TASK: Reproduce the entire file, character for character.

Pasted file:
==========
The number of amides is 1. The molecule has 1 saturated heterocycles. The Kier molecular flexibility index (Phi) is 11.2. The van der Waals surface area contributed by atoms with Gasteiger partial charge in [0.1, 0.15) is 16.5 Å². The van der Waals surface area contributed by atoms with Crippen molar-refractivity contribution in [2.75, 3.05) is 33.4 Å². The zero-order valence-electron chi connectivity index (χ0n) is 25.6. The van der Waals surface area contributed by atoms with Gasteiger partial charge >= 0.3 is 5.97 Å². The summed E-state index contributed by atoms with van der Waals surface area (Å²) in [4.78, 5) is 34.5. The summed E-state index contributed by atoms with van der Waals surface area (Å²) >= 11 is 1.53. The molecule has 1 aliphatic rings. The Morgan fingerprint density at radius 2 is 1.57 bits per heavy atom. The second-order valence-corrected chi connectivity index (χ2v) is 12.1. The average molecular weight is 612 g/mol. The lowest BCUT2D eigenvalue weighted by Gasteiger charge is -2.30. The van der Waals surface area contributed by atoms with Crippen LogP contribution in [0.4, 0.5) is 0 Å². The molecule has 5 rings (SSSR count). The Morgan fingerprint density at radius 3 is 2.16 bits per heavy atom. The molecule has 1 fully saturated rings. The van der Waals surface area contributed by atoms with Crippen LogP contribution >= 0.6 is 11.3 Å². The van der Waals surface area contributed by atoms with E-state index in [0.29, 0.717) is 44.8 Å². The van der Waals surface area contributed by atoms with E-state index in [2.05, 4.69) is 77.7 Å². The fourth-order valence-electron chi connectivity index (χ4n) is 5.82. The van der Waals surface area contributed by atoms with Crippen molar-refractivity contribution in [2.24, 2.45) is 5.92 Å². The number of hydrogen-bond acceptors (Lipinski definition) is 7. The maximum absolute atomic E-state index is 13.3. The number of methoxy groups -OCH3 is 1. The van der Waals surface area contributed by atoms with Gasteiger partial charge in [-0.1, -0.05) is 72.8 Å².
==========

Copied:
The number of amides is 1. The molecule has 1 saturated heterocycles. The Kier molecular flexibility index (Phi) is 11.2. The van der Waals surface area contributed by atoms with Gasteiger partial charge in [0.1, 0.15) is 16.5 Å². The van der Waals surface area contributed by atoms with Crippen molar-refractivity contribution in [2.75, 3.05) is 33.4 Å². The zero-order valence-electron chi connectivity index (χ0n) is 25.6. The van der Waals surface area contributed by atoms with Gasteiger partial charge >= 0.3 is 5.97 Å². The summed E-state index contributed by atoms with van der Waals surface area (Å²) in [4.78, 5) is 34.5. The summed E-state index contributed by atoms with van der Waals surface area (Å²) >= 11 is 1.53. The molecule has 1 aliphatic rings. The Morgan fingerprint density at radius 2 is 1.57 bits per heavy atom. The second-order valence-corrected chi connectivity index (χ2v) is 12.1. The average molecular weight is 612 g/mol. The lowest BCUT2D eigenvalue weighted by Gasteiger charge is -2.30. The van der Waals surface area contributed by atoms with Crippen LogP contribution in [0.4, 0.5) is 0 Å². The molecule has 5 rings (SSSR count). The Morgan fingerprint density at radius 3 is 2.16 bits per heavy atom. The molecule has 1 fully saturated rings. The van der Waals surface area contributed by atoms with Crippen LogP contribution >= 0.6 is 11.3 Å². The van der Waals surface area contributed by atoms with E-state index in [0.29, 0.717) is 44.8 Å². The van der Waals surface area contributed by atoms with E-state index in [2.05, 4.69) is 77.7 Å². The fourth-order valence-electron chi connectivity index (χ4n) is 5.82. The van der Waals surface area contributed by atoms with Crippen molar-refractivity contribution in [2.24, 2.45) is 5.92 Å². The number of hydrogen-bond acceptors (Lipinski definition) is 7. The maximum absolute atomic E-state index is 13.3. The number of methoxy groups -OCH3 is 1. The van der Waals surface area contributed by atoms with Gasteiger partial charge in [-0.1, -0.05) is 72.8 Å².